Not many songwriters appear in poetry anthologies. Cole Porter, Bob Dylan and Leonard Cohen are among those who have, or who deserve to, but the odds are always against it, both for good reasons (without voice, melody, orchestration and arrangement, few lyrics work on the page) and for bad (literary snobbery on the one hand, and the exorbitant cost of permission fees on the other). Karl Miller was sticking his neck out when he included Eleanor Rigby (and Pink Floyds Arnold Layne) in his Penguin anthology Writing in England Today (1968), along with Philip Larkin, Seamus Heaney and Thom Gunn. But he was right to recognise its poetic resonance from the surreal image of Eleanor Rigby wearing the face that she keeps in the jar by the door to the detail of Father McKenzie wiping the dirt from his hands as he walks from the grave, its a plangent evocation of modern day loneliness.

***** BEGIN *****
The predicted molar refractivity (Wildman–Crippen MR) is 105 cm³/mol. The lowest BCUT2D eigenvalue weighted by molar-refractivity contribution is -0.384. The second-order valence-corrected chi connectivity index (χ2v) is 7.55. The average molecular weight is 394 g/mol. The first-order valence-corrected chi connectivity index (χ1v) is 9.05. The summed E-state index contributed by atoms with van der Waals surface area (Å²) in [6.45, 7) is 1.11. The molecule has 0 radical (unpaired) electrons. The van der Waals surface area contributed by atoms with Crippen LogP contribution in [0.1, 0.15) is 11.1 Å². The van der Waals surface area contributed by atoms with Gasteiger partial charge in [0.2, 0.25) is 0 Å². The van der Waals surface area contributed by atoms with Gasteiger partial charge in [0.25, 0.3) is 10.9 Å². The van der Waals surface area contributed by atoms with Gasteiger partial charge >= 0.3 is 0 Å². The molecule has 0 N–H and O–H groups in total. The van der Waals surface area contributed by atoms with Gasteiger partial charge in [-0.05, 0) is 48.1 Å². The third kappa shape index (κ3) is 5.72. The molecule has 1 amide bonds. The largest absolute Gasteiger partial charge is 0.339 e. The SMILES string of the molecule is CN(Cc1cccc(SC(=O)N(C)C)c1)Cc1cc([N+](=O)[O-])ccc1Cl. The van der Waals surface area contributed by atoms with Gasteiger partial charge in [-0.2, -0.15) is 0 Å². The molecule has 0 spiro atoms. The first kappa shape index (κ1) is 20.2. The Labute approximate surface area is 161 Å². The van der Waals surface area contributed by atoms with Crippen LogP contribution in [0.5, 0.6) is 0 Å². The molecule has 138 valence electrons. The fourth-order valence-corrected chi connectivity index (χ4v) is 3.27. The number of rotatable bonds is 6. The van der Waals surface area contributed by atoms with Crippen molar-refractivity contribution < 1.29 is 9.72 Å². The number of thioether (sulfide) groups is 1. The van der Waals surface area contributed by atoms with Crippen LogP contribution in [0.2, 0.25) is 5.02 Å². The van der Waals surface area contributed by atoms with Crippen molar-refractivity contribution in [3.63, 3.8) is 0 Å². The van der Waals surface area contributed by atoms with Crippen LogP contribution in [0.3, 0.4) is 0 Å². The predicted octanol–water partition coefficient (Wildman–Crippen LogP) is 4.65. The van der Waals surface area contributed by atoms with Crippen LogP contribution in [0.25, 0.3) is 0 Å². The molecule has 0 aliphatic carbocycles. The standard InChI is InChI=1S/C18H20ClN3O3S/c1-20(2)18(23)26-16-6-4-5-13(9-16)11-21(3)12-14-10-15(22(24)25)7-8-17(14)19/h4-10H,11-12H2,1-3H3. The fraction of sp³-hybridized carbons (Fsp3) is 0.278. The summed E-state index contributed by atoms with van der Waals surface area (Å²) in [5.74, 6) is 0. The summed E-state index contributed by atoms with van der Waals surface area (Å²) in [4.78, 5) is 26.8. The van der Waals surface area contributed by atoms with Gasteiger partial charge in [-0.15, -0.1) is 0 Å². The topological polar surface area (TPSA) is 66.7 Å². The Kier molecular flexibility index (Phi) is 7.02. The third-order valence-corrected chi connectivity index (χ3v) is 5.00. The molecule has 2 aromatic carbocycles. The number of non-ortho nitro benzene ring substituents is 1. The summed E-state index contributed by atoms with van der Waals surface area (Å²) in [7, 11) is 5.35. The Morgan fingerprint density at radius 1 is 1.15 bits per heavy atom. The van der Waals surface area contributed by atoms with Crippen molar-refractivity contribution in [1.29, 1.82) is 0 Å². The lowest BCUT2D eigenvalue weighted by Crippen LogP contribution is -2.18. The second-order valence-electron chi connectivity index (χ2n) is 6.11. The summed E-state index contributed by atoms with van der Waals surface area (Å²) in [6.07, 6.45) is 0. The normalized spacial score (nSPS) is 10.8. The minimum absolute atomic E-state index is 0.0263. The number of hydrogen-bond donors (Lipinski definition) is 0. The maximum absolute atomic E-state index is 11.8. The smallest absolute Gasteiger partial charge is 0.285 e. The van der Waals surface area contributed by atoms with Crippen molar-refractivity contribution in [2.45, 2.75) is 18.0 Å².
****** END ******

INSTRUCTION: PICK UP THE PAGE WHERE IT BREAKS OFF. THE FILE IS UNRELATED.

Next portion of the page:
McCartney is sometimes dismissed as sentimental (the schmaltzy foil to the bad-boy cool of Lennon) but Eleanor Rigby is as bleak as anything by Samuel Beckett: no one listens to Father McKenzies sermon, no one comes to Eleanor Rigbys funeral, no one was saved. Its a reminder of the range of tones McCartney is or was capable of: in this case melancholy (all the lonely people) but elsewhere parody (Back in the USSR), comedy (Lovely Rita), satire (Paperback Writer), nostalgia (Penny Lane) and raucous boogie-woogie (Lady Madonna). He can do sad as well as happy, moody monologue as well as sing-along. And at best the words escape whatever it was that set him off, leaving room for us to inhabit them: Ive been listening to Fixing a Hole since its release and Im still working out what it means.

Shingle Street by Blake Morrison is published by Chatto & Windus.

Mary Margaret OHara by Lavinia Greenlaw